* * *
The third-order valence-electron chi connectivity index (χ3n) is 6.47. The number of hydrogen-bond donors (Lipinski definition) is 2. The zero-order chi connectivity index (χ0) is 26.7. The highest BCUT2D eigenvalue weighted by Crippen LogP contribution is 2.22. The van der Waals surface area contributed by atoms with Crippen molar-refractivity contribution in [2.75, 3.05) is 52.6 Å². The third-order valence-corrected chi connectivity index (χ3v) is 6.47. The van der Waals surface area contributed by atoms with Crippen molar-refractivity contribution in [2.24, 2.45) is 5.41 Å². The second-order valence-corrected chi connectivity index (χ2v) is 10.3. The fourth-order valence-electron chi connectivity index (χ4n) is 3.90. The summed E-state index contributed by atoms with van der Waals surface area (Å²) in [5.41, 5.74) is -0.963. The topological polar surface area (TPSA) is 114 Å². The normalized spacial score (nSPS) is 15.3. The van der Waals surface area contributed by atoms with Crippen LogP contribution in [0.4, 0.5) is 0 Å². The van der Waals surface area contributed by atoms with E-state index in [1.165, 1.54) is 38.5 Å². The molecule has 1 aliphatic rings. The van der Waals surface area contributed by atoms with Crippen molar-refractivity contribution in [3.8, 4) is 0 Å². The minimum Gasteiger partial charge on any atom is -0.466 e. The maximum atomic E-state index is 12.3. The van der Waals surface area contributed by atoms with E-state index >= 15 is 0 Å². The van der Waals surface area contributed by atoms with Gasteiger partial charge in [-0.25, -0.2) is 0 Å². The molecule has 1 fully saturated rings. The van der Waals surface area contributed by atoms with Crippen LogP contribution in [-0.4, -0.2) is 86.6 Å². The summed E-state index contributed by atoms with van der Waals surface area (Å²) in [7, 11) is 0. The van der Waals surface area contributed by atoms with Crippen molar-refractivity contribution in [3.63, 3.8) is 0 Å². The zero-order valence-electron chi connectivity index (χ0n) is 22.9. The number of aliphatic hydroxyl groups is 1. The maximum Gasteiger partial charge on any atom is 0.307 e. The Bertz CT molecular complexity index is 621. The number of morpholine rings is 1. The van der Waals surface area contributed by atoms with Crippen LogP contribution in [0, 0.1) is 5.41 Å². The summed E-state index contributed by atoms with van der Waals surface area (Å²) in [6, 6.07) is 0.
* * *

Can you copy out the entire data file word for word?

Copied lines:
The third-order valence-electron chi connectivity index (χ3n) is 6.47. The number of hydrogen-bond donors (Lipinski definition) is 2. The zero-order chi connectivity index (χ0) is 26.7. The highest BCUT2D eigenvalue weighted by Crippen LogP contribution is 2.22. The van der Waals surface area contributed by atoms with Crippen molar-refractivity contribution in [2.75, 3.05) is 52.6 Å². The third-order valence-corrected chi connectivity index (χ3v) is 6.47. The van der Waals surface area contributed by atoms with Crippen molar-refractivity contribution in [2.24, 2.45) is 5.41 Å². The second-order valence-corrected chi connectivity index (χ2v) is 10.3. The fourth-order valence-electron chi connectivity index (χ4n) is 3.90. The summed E-state index contributed by atoms with van der Waals surface area (Å²) in [5.41, 5.74) is -0.963. The topological polar surface area (TPSA) is 114 Å². The normalized spacial score (nSPS) is 15.3. The van der Waals surface area contributed by atoms with Crippen LogP contribution in [0.4, 0.5) is 0 Å². The van der Waals surface area contributed by atoms with E-state index in [1.165, 1.54) is 38.5 Å². The molecule has 1 aliphatic rings. The van der Waals surface area contributed by atoms with Crippen molar-refractivity contribution in [3.8, 4) is 0 Å². The minimum Gasteiger partial charge on any atom is -0.466 e. The maximum atomic E-state index is 12.3. The van der Waals surface area contributed by atoms with E-state index >= 15 is 0 Å². The van der Waals surface area contributed by atoms with Gasteiger partial charge in [-0.25, -0.2) is 0 Å². The molecule has 1 fully saturated rings. The van der Waals surface area contributed by atoms with Crippen LogP contribution in [-0.4, -0.2) is 86.6 Å². The summed E-state index contributed by atoms with van der Waals surface area (Å²) in [7, 11) is 0. The van der Waals surface area contributed by atoms with Crippen molar-refractivity contribution in [3.63, 3.8) is 0 Å². The zero-order valence-electron chi connectivity index (χ0n) is 22.9. The number of aliphatic hydroxyl groups is 1. The maximum Gasteiger partial charge on any atom is 0.307 e. The Bertz CT molecular complexity index is 621. The number of morpholine rings is 1. The van der Waals surface area contributed by atoms with Crippen LogP contribution in [0, 0.1) is 5.41 Å². The summed E-state index contributed by atoms with van der Waals surface area (Å²) in [6, 6.07) is 0.